[<<] 1600s [>>]

By medium: early music - literature of the 17th century - cabinet of curiosities

People: Urbain Grandier

By era: 1650s - 1660s - 1670s - 1680s - 1690s

Arts and culture: Baroque - Libertinism - print culture

Ars Memoriae (1619) - Robert Fludd

Ars Memoriae: The Theatre (1619) - Robert Fludd
Image sourced here.

Amor Victorious (1602-03) - Caravaggio (1573-1610)

In 1601 Caravaggio painted the "Love Triumphant," for the collection of the Marquis Vincenzo Giustiniani. The latter is reputed to have kept it hidden behind a curtain to show only to his friends, as it was seen as a blatant celebration of sodomy. --http://en.wikipedia.org/wiki/Erotic_art#Modern_erotica [Jan 2005]

"Musei Wormiani Historia", the frontispiece from the Museum Wormianum (1655) depicting Ole Worm's cabinet of curiosities.

Musaeum Clausum

Musaeum Clausum (the Sealed Museum) also known as Bibliotheca abscondita is an inventory of remarkable Books, Antiquities, Pictures and Rarities of several kinds, scarce or never seen by any man now living written by Sir Thomas Browne in his old age (an event from the year 1675 is referred to) was first published posthumously in 1684.

Like the encyclopaedia Pseudodoxia Epidemica, Musaeum Clausum is a catalogue of doubts and queries, only this time, in true Borgesian style, in the form of extremely brief, thumb-nail descriptions of supposed, rumoured or lost books, picures and objects. Indeed, the 20th century Argentinian short-story writer Jorge Luis Borges himself once declared: "To write vast books is a laborious nonsense, much better is to offer a summary as if those books actually existed." --http://en.wikipedia.org/wiki/Musaeum_Clausum [Feb 2005]

Bizzarie di varie figure (1624) - Giovanni Battista Bracelli

Bizzarie di varie figure (1624) - Giovanni Battista Bracelli

Giovanni Battista Bracelli, who had apparently been active in Florence, Rome and Naples, between 1624 and 1649. In Florence in 1624 he had dedicated to the Medici thirty-two plates gathered under the title Bizzarie di varie figure. --http://www.spamula.net/blog/archives/000151.html [Jan 2005]

1619, Jamestown, Virginia

The other crucial event that would play a role in the development of America was the arrival of Africans to Jamestown. A Dutch slave trader exchanged his cargo of Africans for food in 1619. The Africans became indentured servants, similar in legal position to many poor Englishmen who traded several years labor in exchange for passage to America. The popular conception of a racial-based slave system did not develop until the 1680s. --http://innercity.org/holt/slavechron.html [Feb 2005]

See also: http://en.wikipedia.org/wiki/Jamestown%2C_Virginia [Feb 2005]

Elizabeth Bathory [...]

... 1560 Elizabeth Bathory is born. 1610 Bathory is arrested for killing several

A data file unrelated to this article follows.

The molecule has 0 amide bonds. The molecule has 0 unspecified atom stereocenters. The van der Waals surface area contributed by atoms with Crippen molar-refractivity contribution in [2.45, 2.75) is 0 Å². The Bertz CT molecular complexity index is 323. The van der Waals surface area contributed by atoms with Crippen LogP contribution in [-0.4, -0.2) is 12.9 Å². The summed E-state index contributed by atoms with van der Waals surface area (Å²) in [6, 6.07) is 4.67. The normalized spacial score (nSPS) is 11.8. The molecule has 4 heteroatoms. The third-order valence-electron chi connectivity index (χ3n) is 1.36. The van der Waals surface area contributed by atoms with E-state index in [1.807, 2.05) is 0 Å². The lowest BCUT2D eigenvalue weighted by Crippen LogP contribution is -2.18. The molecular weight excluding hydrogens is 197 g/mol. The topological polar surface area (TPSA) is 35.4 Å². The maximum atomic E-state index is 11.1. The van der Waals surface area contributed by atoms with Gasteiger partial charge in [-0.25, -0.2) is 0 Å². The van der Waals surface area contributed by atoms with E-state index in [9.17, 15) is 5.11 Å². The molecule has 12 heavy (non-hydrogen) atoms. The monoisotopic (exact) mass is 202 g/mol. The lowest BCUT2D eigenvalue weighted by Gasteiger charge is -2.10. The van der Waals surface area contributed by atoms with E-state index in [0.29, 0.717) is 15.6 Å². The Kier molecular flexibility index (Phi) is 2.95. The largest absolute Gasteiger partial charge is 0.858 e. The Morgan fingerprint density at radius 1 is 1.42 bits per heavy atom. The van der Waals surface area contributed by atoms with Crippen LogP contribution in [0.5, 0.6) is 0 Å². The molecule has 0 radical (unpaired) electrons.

hundred people and bathing in their blood. ... 1614 Elizabeth Bathory dies. ...

Loudon, France, 1634 [...]

Thirty Years War (1618 - 1648)

The revolt began in Prague, where two royal officers were hurled from a window by Protestant members of the Bohemian diet—the so-called Defenestration of Prague (May, 1618). Ferdinand was declared deposed and the Bohemian throne was offered to Frederick V, the elector palatine. Revolt also appeared in other Hapsburg dominions, especially under Gabriel Bethlen in Transylvania. Duke Maximilian I of Bavaria, with the army of the Catholic League under Tilly, helped the imperial forces defeat the Bohemians at the White Mt. near Prague (Nov., 1620). John George of Saxony, a leading German Protestant prince, supported Ferdinand. Frederick, ever afterward called the Winter King, had lost his brief hold on Bohemia. The war continued in the Palatinate, and severe repression began in Bohemia.

Nostalgia [...]

The term was, however, coined in 1678 by Johannes Hoffer (1669-1752) from Latin roots, to refer to "the pain a sick person feels because he is not in his native land, or fears never to see it again". This neologism was so successful that people forgot its origin. Moreover, its original technical meaning, referring to a serious medical disorder, has been lost as the word nostalgia entered everyday language. --http://en.wikipedia.org/wiki/Nostalgia

Café Procope

In 1686 a gentleman from Palermo, Francesco Procopio dei Coltelli, opened a coffee-shop in Paris. The excellence of his beverages and sherbets, the agreeable surroundings, the proximity of the old Comedie-Francaise; all of these factors contributed to the popularity of this establishment. It very soon became a meeting place for people of sensibility, and the first literary coffee-shop was born.

For more than two centuries everyone who was anyone (or who hoped to become someone) in the worlds of the arts, letters and politics, frequented the Café Procope. Voltaire came here, and Rousseau; Beaumarchais, Balzac, Verlaine and Hugo; from La Fontaine to Anatole France the list of the habitues of the Procope is a list of the great names in French literature. It was here in the 18th century that the new liberal philosophy was expounded; this was the cafe of Encyclopedistes, of Diderot, Voltaire, d'Alembert and Benjamin Franklin; the history of the Procope is closely linked with eighteenth century revolutionary ideas. Robespierre, Danton and Marat used the cafe as a meeting place, and the young lieutenant Napoleon Bonaparte left his hat here as a pledge. --http://home.att.net/~sakal/pages/procope.htm [Sept 2004]